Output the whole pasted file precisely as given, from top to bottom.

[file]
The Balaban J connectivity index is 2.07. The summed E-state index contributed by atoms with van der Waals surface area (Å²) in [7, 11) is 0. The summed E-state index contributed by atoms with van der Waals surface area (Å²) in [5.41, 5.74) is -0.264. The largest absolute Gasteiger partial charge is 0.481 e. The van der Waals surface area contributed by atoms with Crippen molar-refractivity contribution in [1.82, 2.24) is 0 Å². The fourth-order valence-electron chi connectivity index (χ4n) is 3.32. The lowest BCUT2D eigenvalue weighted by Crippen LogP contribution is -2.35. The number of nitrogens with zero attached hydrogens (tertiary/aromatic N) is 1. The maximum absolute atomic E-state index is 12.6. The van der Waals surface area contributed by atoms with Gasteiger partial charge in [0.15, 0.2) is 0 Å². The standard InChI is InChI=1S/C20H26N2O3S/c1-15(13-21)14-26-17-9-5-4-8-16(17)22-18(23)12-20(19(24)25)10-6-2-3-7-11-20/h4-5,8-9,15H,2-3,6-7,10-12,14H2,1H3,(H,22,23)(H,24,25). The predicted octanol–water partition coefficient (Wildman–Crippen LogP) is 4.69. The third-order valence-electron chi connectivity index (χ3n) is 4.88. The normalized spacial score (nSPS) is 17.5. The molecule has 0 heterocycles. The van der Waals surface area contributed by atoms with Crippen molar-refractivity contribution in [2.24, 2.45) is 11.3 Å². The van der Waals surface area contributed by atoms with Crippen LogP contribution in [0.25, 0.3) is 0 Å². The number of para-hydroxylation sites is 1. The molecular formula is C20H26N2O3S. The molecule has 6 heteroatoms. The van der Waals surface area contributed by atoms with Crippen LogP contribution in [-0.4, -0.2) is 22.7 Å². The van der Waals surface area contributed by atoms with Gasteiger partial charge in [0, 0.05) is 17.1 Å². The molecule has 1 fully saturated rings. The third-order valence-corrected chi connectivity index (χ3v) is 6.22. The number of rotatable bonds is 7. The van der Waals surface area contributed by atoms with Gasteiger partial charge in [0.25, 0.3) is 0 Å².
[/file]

The Balaban J connectivity index is 2.07. The summed E-state index contributed by atoms with van der Waals surface area (Å²) in [7, 11) is 0. The summed E-state index contributed by atoms with van der Waals surface area (Å²) in [5.41, 5.74) is -0.264. The largest absolute Gasteiger partial charge is 0.481 e. The van der Waals surface area contributed by atoms with Crippen molar-refractivity contribution in [1.82, 2.24) is 0 Å². The fourth-order valence-electron chi connectivity index (χ4n) is 3.32. The lowest BCUT2D eigenvalue weighted by Crippen LogP contribution is -2.35. The number of nitrogens with zero attached hydrogens (tertiary/aromatic N) is 1. The maximum absolute atomic E-state index is 12.6. The van der Waals surface area contributed by atoms with Gasteiger partial charge in [0.15, 0.2) is 0 Å². The standard InChI is InChI=1S/C20H26N2O3S/c1-15(13-21)14-26-17-9-5-4-8-16(17)22-18(23)12-20(19(24)25)10-6-2-3-7-11-20/h4-5,8-9,15H,2-3,6-7,10-12,14H2,1H3,(H,22,23)(H,24,25). The predicted octanol–water partition coefficient (Wildman–Crippen LogP) is 4.69. The third-order valence-electron chi connectivity index (χ3n) is 4.88. The normalized spacial score (nSPS) is 17.5. The molecule has 0 heterocycles. The van der Waals surface area contributed by atoms with Crippen molar-refractivity contribution in [2.24, 2.45) is 11.3 Å². The van der Waals surface area contributed by atoms with Crippen LogP contribution in [0.25, 0.3) is 0 Å². The number of para-hydroxylation sites is 1. The molecular formula is C20H26N2O3S. The molecule has 6 heteroatoms. The van der Waals surface area contributed by atoms with Crippen LogP contribution in [-0.4, -0.2) is 22.7 Å². The van der Waals surface area contributed by atoms with Gasteiger partial charge in [0, 0.05) is 17.1 Å². The molecule has 1 fully saturated rings. The third-order valence-corrected chi connectivity index (χ3v) is 6.22. The number of rotatable bonds is 7. The van der Waals surface area contributed by atoms with Gasteiger partial charge in [0.25, 0.3) is 0 Å².